New article out by Arora and Scheiber in the MC&S Journal on Facebook love and digital privacy
A new article has been published by Payal Arora and Laura Scheiber in the Media, Culture and Society Journal titled, “Slumdog romance: Facebook love and digital privacy at the margins.” This article is about how Facebook has consolidated its position as the one-stop-shop for social activity among the poor in the global South. Sex, romance, and love are key motivations for mobile and Internet technology usage among this demographic, much like the West. Digital romance is a critical context through which we gain fresh perspectives on Internet governance for an emerging digital and globalizing public. Revenge porn, slut-shaming, and Internet romance scams are a common and growing malady worldwide. Focusing on how it manifests in diverse digital cultures will aid in the shaping of new Internet laws for a more inclusive cross-cultural public. In specific, this article examines how low-income youth in two of the BRICS (Brazil, Russia, India, China and South Africa) nations – Brazil and India – exercise and express their notions on digital privacy, surveillance, and trust through the lens of romance. This allows for a more thorough investigation of the relationship between sexuality, morality, and governance within the larger Facebook ecology. As Facebook becomes the dominant virtual public sphere for the world’s poor, we are compelled to ask whether inclusivity of the digital users comes at the price of diversity of digital platforms.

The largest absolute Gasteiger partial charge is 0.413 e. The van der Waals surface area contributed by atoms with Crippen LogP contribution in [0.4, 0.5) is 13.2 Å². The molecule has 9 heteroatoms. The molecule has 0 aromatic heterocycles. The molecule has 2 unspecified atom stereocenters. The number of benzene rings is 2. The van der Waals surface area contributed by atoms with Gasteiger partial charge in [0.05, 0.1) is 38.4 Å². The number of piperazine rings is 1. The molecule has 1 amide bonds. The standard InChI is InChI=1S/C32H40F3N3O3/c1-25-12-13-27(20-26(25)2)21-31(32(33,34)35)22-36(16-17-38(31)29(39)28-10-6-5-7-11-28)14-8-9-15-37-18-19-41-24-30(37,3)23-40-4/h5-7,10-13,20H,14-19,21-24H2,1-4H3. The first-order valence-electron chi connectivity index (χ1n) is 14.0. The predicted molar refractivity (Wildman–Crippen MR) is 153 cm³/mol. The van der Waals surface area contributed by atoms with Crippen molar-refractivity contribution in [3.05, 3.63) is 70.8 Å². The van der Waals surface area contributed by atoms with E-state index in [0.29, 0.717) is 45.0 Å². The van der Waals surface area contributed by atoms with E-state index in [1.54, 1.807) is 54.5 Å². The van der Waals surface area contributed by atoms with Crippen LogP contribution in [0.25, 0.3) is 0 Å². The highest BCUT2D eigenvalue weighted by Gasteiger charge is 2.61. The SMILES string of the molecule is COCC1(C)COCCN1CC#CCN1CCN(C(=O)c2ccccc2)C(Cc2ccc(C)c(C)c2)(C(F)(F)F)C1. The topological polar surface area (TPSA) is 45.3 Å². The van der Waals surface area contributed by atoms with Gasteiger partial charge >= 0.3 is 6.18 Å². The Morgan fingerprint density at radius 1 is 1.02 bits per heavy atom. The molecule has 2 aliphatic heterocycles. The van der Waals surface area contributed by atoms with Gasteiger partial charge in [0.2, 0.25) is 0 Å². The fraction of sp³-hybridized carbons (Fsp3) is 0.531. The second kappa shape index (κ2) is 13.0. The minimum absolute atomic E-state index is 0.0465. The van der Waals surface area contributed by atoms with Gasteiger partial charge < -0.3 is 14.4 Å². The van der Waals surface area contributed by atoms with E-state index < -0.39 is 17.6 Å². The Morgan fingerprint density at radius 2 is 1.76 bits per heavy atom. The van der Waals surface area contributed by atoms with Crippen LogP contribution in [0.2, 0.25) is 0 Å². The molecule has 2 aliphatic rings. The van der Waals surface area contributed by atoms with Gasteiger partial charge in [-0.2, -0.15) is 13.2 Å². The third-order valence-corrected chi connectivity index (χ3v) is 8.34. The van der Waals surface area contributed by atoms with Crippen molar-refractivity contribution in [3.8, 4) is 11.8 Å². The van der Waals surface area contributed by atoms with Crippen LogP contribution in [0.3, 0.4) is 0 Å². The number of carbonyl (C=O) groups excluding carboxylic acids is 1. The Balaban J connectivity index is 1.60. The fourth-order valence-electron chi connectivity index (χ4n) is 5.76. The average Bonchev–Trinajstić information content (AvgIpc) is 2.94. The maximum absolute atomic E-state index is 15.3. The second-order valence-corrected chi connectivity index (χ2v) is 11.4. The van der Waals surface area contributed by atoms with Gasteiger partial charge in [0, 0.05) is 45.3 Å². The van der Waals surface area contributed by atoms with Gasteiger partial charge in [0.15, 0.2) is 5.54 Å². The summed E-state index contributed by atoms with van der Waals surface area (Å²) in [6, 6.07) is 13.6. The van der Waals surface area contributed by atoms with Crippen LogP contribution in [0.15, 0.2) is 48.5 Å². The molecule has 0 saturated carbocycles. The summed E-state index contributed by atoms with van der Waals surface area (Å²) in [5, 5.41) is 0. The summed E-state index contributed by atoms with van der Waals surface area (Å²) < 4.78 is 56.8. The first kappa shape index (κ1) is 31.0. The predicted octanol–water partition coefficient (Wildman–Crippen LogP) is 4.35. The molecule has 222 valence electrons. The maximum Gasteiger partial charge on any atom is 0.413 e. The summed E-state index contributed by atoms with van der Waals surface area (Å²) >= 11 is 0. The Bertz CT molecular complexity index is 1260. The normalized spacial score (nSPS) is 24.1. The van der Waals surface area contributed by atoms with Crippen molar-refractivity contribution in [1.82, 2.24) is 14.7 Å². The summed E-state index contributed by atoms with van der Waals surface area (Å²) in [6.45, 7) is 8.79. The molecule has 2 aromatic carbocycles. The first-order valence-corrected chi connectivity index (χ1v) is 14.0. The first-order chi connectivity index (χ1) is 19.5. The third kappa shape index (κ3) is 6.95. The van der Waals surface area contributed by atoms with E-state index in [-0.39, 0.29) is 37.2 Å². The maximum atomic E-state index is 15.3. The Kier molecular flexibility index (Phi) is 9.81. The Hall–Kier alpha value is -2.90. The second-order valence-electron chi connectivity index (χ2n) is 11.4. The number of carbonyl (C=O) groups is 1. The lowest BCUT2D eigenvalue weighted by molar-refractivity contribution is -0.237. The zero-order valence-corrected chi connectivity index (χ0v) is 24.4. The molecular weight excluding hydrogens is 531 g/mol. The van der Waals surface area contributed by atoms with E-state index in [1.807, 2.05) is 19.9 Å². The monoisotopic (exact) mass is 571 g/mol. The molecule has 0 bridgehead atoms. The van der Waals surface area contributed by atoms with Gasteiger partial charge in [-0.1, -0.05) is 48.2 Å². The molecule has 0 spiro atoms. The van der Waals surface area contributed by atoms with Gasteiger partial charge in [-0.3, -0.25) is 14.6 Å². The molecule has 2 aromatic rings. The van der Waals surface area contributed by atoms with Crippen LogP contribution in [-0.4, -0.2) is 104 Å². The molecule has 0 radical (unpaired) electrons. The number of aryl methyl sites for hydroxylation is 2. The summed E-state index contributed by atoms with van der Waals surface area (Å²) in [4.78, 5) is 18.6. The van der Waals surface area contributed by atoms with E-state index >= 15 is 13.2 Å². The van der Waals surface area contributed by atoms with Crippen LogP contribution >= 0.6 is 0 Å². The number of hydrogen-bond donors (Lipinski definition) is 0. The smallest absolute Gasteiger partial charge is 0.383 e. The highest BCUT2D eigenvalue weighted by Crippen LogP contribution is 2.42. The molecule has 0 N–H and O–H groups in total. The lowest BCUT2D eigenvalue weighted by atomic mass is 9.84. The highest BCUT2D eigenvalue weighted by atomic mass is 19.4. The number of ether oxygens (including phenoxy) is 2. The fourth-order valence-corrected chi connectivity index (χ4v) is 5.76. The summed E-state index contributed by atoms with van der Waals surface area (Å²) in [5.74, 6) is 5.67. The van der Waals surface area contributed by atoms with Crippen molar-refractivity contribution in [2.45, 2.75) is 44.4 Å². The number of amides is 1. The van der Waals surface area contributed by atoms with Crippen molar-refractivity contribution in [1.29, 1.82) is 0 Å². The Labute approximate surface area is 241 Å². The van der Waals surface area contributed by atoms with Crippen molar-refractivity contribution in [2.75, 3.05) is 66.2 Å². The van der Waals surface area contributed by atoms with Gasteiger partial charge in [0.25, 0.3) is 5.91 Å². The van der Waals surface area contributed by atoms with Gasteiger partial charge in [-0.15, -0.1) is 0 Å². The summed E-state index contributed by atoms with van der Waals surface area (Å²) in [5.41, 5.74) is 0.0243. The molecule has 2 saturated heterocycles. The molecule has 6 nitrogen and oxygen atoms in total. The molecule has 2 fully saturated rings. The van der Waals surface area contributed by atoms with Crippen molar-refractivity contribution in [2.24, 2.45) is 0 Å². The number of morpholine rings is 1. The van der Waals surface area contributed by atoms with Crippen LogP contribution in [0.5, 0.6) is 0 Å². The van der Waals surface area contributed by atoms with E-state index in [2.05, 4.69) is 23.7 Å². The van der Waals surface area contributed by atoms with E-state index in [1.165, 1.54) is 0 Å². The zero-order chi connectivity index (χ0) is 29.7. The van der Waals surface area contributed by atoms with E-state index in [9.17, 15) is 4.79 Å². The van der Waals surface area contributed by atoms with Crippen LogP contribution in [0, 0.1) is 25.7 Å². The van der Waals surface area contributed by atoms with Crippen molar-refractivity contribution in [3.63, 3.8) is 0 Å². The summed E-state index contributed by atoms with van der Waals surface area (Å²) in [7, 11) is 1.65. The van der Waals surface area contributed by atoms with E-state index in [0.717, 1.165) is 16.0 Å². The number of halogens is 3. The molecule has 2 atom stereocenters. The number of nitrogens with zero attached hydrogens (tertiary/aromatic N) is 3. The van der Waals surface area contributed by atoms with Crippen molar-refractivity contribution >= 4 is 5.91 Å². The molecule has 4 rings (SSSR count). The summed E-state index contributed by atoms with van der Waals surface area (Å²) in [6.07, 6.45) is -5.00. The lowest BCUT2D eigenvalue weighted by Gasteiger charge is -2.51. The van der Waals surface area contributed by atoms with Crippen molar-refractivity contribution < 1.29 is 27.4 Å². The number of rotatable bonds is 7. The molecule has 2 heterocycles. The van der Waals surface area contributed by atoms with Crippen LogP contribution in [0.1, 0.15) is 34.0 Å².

Catalina Toma, Associate Professor in Communication Science at the University of Wisconsin-Madison has written an interesting response to this paper titled, “Developing online deception literacy while looking for love.” The abstract of the response reads as follows:
Payal Arora and her colleagues argue that Facebook has become a widely-used tool for finding romance in the global south, especially among marginalized youth. Yet this reliance on Facebook opens users up to the possibility of deception, forcing many to develop a dynamic online deception literacy. In this response paper, I unpack the notion of online deception literacy by reviewing the existing social scientific literature on this topic. I discuss (1) the prevalence of deception in online romance: (2) people’s ability to detect online deception; (3) the cues people use to detect online deception; and (4) the usefulness of those cues in accurately gauging deception. I highlight avenues for future research, especially those inspired by the experience of marginalized users in the global south.